I am getting married this summer, and I am a chef.  There, I said it.  I recently came across an article on Huffington Post titled "so you think you want to marry a chef."  I was obviously intrigued.  I though to myself, "I will send this to my fiance and it should be a fun conversation afterward."  Needless to say, I was a little turned off post reading.  Only one thing came to mind after learning  how awful it is for that individual...these are all choices.  

I have been a chef for over ten years and in "the business" nearly 25.  I always said that restaurant folks are a strange breed of people.  And I stick by that characterization.  We are a bunch of weirdo misfits who reject the "normal" way of life.  We work hard and usually play much much harder.  But, only the ones who can find the balance can be the most successful.  If you can't, you'll  burn out, and you'll burn out fast.  I have seen it and it's sad and sometimes tragic.  But, perhaps  our most important trait is that we are passionate.  We take great pride in making other peoples lives better, even if just for a moment.  Parts of the article were true, like the long hours, weekends and holidays.  And, I did agree that most of our lives are not glamorous.  However much of the authors complaints were about the choices that her and her spouse have made.

For example, having to much equipment and cookbooks in the house.  Come on, this is an easy fix.  Not providing your spouse with recipes or even cooking some meals ahead of time if you know you will be working late on weekends is just cold man.  I cook 5-6 nights a week at home. And when I do, I make extra so she can take it to work the next day for lunch.   I'll be honest, sometimes I just can't do it.  I have been known to just refuse to cook.  Then either my fiance will whip up a salad and a pasta dish or we go out.  Together.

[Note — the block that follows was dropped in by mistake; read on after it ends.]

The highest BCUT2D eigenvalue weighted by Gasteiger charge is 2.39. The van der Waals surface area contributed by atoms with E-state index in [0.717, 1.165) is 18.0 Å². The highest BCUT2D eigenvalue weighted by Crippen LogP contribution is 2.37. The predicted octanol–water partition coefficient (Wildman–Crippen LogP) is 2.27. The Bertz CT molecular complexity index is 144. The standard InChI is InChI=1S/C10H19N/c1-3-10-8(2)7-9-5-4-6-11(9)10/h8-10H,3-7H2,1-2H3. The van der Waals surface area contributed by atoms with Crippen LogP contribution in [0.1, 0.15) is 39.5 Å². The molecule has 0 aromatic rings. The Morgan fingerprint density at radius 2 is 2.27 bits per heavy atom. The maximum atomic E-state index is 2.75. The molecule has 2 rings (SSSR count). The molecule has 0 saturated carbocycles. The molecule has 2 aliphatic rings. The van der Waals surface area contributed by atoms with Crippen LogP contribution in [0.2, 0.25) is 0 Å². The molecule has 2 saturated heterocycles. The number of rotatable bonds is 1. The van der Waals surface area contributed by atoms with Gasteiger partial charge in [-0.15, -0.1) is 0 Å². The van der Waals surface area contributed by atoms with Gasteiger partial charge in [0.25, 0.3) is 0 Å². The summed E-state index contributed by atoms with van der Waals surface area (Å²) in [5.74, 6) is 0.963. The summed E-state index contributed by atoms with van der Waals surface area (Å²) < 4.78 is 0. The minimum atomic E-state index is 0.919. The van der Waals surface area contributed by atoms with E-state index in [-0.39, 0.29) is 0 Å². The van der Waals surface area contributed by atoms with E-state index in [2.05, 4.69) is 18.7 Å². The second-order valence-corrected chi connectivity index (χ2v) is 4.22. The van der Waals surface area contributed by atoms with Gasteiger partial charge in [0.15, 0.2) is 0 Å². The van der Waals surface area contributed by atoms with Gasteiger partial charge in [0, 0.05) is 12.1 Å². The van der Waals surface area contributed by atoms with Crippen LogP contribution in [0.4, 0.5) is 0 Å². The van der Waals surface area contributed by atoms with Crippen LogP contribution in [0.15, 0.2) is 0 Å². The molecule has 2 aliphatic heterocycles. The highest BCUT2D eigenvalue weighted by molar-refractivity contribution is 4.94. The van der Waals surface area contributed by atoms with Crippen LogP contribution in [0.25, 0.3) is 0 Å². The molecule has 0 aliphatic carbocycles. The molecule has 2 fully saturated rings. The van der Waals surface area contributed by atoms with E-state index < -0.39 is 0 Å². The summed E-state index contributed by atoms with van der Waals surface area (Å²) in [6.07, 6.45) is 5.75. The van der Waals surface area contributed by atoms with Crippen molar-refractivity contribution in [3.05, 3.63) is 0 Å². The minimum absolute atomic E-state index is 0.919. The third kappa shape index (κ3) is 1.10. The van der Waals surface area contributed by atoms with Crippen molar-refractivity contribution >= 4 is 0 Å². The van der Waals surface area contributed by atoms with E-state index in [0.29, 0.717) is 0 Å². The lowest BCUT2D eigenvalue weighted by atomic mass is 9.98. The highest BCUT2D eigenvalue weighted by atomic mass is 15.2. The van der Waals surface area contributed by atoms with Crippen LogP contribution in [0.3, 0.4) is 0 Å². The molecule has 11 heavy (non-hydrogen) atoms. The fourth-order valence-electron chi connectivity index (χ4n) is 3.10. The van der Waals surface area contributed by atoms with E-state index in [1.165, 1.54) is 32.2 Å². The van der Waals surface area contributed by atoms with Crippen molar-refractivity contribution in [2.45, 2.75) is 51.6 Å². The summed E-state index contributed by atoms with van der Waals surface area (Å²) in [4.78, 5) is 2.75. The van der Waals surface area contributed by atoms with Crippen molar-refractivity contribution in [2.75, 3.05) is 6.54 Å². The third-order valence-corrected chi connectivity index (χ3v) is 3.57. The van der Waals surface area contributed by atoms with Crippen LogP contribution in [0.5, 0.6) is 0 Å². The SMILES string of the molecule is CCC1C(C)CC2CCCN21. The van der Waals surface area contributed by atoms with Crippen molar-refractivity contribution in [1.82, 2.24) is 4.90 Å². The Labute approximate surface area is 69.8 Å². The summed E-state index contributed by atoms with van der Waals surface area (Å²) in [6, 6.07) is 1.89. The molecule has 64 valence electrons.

I think it does a disservice to chefs writing an article warning others about marrying or even dating a chef.   I did some more research.  I googled "marrying a chef" and was shocked by what I found. Most of the articles were warnings about getting involved with a chef.  Where are the articles about getting involved with opinionated, clingy, self-centered, whiny people.  If you don't like something in your life, only you have the ability to change it.  Be the change.  Or have the conversation with your loved one about how to make life work for you both.  As I am sure your chef spouse knows, communication is the most important part of a happy kitchen, and a happy life.   

I will admit that I am lucky to have a chef position where I only work about 50 hours a week.  But I busted my ass to achieve that.  There is an unfortunate machismo in the chef world about long hours.  My first big restaurant job I had 82 hours of overtime on my first check.  OVERTIME.  I thought that was badass and it gained me instant respect. And there were a lot of hours unaccounted for because we would be asked to punch out and work a few hours off the clock and be paid in beer or food.  Today, I would never ask an employee to work that much.  I sometimes insist that people take a day off or go home early. And I work for them if they need a day off.   It's about quality of life.  That is rare. (pun intended)  But over the years I have learned that it is ok to go home.  Hire good people who you trust and everything will be fine.  The choice is yours.